Sunday, August 23, 2015

A Westward Adventure

By Kristy McCaffrey

I'm pleased to share that I've got another short story available as a single sell for 99 cents. It's currently on pre-order with a release date of August 28. Why should you pre-order? The story will automatically load when available so you don't have to worry about remembering and it also helps an author with total sales on release day. This can sometimes push a work onto top 100 charts, and while it's certainly a boon to a writer's ego, the real benefit is that the title is exposed more at each site. So, if you haven't read it (it was previously published in the anthology Cowboy Kisses) and you think you might want to, then I'd sure appreciate a pre-order purchase.

Aspiring novelist Amelia Mercer travels from New York City to Colorado to aid an injured aunt. When the stage is robbed and her luggage stolen, bounty hunter Ned Waymire comes to her aid, acquainted with the harmless culprit and wanting to spare the boy. But Ned also seeks to impress the independent young woman. Amelia's wish to never marry, however, clashes with Ned's desire to keep her reputation intact. When a final bounty from Ned's past threatens their future, she knows that A Westward Adventure isn’t just the title of her novel but the new course of her life.

Excerpt from A Westward Adventure

The front door opened and shut, and in the next instant Ned Waymire filled the parlor entryway. As soon as Amelia locked eyes with him, he froze.

“Ned, I’d like you to meet my niece, Amelia Mercer.” Teddy waved him into the room. “Amelia, this is Ned Waymire. He boards here. There’s also another gentleman, but he’s been away recently.”

Mister Waymire removed his hat, revealing dark hair, and cleared his throat. “Pleased to make your acquaintance, miss.” He stepped forward to take her hand.

The touch was warm and his sun-darkened fingers overwhelmed her pale ones. As she smiled and nodded, she tried to ignore the tingling sensation that crept up her arm. Up close, he exuded even more strength than was apparent in the marshal’s office.

A man who spent his days outdoors.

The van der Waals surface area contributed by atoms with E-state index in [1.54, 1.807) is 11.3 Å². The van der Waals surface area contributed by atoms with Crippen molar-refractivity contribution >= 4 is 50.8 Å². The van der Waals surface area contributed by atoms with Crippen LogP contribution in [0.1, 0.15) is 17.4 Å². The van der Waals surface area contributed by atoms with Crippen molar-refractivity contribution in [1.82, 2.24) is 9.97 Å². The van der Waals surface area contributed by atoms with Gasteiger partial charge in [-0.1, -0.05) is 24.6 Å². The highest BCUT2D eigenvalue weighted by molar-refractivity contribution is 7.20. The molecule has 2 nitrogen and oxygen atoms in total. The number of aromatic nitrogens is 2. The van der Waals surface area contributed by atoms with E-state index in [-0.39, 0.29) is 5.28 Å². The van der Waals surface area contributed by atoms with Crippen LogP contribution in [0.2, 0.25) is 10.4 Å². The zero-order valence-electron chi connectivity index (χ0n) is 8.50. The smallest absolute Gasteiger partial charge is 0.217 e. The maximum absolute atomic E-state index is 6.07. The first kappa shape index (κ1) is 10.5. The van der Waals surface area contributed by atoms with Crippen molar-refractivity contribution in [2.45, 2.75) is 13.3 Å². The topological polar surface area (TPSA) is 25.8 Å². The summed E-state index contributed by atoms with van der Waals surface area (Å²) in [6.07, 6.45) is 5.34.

A man who called the earth his home.

Vivid blue eyes stood out on a sun- and whisker-darkened face.

He was the perfect western hero.

“I just saw you,” she said, glad her voice sounded calm considering how her insides quivered.

“That’s right.”

He stepped back from her.

“You’re not married, are you, Amelia?” Teddy asked.

“No, ma’am.”

“Why, neither is Ned.”

Heat suffused Amelia’s cheeks. “I don’t believe in marriage, much like you Aunt Teddy.” The words rushed out of Amelia. “Women don’t need men to make their way in the world. Why, look at you? You’ve done quite well on your own.”

“I’ve never been placed on a pillar,” Teddy said. “What do you think of that, Ned? I’m a woman of example.”

“I won’t argue with that,” Ned replied.

“Did you get Billings?” Teddy asked.

“Yep. You were right. He was in Old Man Hill’s abandoned mine.”

“I knew it.” Teddy chuckled under her breath.

“Are you a bounty hunter, too?” Amelia asked.

Teddy cackled. “No, but I could be. Don’t you think, Ned?”

“You’d outgun us all, Teddy.”

Amelia sensed an affection between the two, and it warmed her heart, although this entire reunion with her aunt was far different than anything she imagined. She knew she had the first chapter of her new novel.

“I’ll just be turning in now, ladies,” Ned said.

Amelia, her cheeks still warm from being in the same room with him, met his eyes briefly then looked away in embarrassment.

What if he thinks I like him?

She imagined the type of woman he fancied was far from the likes of her. Why, he probably thought her a silly city girl. And he’d be right. But her mama had long taught her to be an independent thinker, to believe that a woman’s mind was equal to a man’s. Most of Amelia’s writings had been social commentaries, addressing important issues such as the educational welfare of children, the plight of the homeless and less fortunate, and the lack of voice the average woman had within marriage. But in her heart, she longed to pen an adventurous tale of a woman who not only sees the world, but tames a man in the process, who finds love with an equal, inciting passion in her partner.

She hadn’t told her mother she planned to write such a novel—she’d likely think it beneath Amelia—but her heart burned with the desire to share the story singing in her heart. Coming to visit Aunt Theodora had offered the perfect blend of adventure and inspiration.

Ned Waymire departed the room and his footsteps could be heard climbing the staircase.